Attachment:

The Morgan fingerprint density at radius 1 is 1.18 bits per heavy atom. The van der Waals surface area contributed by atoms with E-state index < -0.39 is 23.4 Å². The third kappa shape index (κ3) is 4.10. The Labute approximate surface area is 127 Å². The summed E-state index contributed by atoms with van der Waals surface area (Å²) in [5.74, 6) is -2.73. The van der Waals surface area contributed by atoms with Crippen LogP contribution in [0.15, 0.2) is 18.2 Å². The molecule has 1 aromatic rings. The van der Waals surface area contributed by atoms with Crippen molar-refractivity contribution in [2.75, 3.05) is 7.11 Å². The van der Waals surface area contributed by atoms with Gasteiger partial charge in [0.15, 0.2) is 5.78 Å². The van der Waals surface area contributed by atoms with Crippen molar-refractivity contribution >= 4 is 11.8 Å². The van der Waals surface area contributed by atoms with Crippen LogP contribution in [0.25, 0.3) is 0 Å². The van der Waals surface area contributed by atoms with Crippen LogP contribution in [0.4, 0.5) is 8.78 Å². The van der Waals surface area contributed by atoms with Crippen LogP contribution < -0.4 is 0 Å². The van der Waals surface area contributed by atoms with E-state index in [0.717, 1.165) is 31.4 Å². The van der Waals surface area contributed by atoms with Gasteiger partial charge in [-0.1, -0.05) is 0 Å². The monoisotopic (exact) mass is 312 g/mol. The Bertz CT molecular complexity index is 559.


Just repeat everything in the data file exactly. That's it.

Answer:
The Morgan fingerprint density at radius 1 is 1.18 bits per heavy atom. The van der Waals surface area contributed by atoms with E-state index < -0.39 is 23.4 Å². The third kappa shape index (κ3) is 4.10. The Labute approximate surface area is 127 Å². The summed E-state index contributed by atoms with van der Waals surface area (Å²) in [5.74, 6) is -2.73. The van der Waals surface area contributed by atoms with Crippen LogP contribution in [0.15, 0.2) is 18.2 Å². The molecule has 1 aromatic rings. The van der Waals surface area contributed by atoms with Crippen molar-refractivity contribution in [2.75, 3.05) is 7.11 Å². The van der Waals surface area contributed by atoms with Gasteiger partial charge in [0.15, 0.2) is 5.78 Å². The van der Waals surface area contributed by atoms with Crippen molar-refractivity contribution >= 4 is 11.8 Å². The van der Waals surface area contributed by atoms with Crippen LogP contribution in [0.25, 0.3) is 0 Å². The van der Waals surface area contributed by atoms with Crippen LogP contribution in [0.4, 0.5) is 8.78 Å². The van der Waals surface area contributed by atoms with Crippen LogP contribution < -0.4 is 0 Å². The van der Waals surface area contributed by atoms with E-state index in [0.717, 1.165) is 31.4 Å². The van der Waals surface area contributed by atoms with Gasteiger partial charge in [-0.1, -0.05) is 0 Å². The monoisotopic (exact) mass is 312 g/mol. The Bertz CT molecular complexity index is 559.